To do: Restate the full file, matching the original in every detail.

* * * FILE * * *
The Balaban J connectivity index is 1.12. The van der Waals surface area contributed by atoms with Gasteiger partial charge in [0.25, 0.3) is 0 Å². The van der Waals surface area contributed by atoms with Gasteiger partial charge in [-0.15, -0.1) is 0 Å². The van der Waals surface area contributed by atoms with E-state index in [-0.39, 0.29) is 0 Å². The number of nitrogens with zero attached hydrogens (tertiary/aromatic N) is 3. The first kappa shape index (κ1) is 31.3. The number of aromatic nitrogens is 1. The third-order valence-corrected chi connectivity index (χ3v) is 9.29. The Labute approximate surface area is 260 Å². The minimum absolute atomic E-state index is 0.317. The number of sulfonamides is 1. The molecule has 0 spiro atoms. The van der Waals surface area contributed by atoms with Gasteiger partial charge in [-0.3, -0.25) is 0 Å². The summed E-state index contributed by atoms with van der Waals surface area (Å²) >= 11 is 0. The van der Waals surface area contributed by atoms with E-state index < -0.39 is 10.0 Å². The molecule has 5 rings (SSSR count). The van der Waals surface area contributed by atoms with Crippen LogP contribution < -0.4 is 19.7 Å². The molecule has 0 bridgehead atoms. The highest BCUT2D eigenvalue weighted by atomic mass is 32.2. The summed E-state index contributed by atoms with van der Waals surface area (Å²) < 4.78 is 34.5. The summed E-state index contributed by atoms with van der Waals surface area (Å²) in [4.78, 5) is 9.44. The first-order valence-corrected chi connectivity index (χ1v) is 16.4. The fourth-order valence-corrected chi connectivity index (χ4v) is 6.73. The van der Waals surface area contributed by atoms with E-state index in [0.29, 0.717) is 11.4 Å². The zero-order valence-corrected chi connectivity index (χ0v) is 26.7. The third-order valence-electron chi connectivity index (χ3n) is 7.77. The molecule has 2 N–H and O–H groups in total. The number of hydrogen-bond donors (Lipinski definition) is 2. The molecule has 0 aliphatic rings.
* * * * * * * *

The Balaban J connectivity index is 1.12. The van der Waals surface area contributed by atoms with Gasteiger partial charge in [0.25, 0.3) is 0 Å². The van der Waals surface area contributed by atoms with Gasteiger partial charge in [-0.15, -0.1) is 0 Å². The van der Waals surface area contributed by atoms with E-state index in [-0.39, 0.29) is 0 Å². The number of nitrogens with zero attached hydrogens (tertiary/aromatic N) is 3. The first kappa shape index (κ1) is 31.3. The number of aromatic nitrogens is 1. The third-order valence-corrected chi connectivity index (χ3v) is 9.29. The Labute approximate surface area is 260 Å². The minimum absolute atomic E-state index is 0.317. The number of sulfonamides is 1. The molecule has 0 spiro atoms. The van der Waals surface area contributed by atoms with Gasteiger partial charge in [-0.3, -0.25) is 0 Å². The summed E-state index contributed by atoms with van der Waals surface area (Å²) >= 11 is 0. The van der Waals surface area contributed by atoms with E-state index < -0.39 is 10.0 Å². The molecule has 5 rings (SSSR count). The van der Waals surface area contributed by atoms with Crippen LogP contribution < -0.4 is 19.7 Å². The molecule has 0 bridgehead atoms. The highest BCUT2D eigenvalue weighted by atomic mass is 32.2. The summed E-state index contributed by atoms with van der Waals surface area (Å²) < 4.78 is 34.5. The summed E-state index contributed by atoms with van der Waals surface area (Å²) in [4.78, 5) is 9.44. The first-order valence-corrected chi connectivity index (χ1v) is 16.4. The fourth-order valence-corrected chi connectivity index (χ4v) is 6.73. The van der Waals surface area contributed by atoms with E-state index in [0.29, 0.717) is 11.4 Å². The zero-order valence-corrected chi connectivity index (χ0v) is 26.7. The third-order valence-electron chi connectivity index (χ3n) is 7.77. The molecule has 2 N–H and O–H groups in total. The number of hydrogen-bond donors (Lipinski definition) is 2. The molecule has 0 aliphatic rings.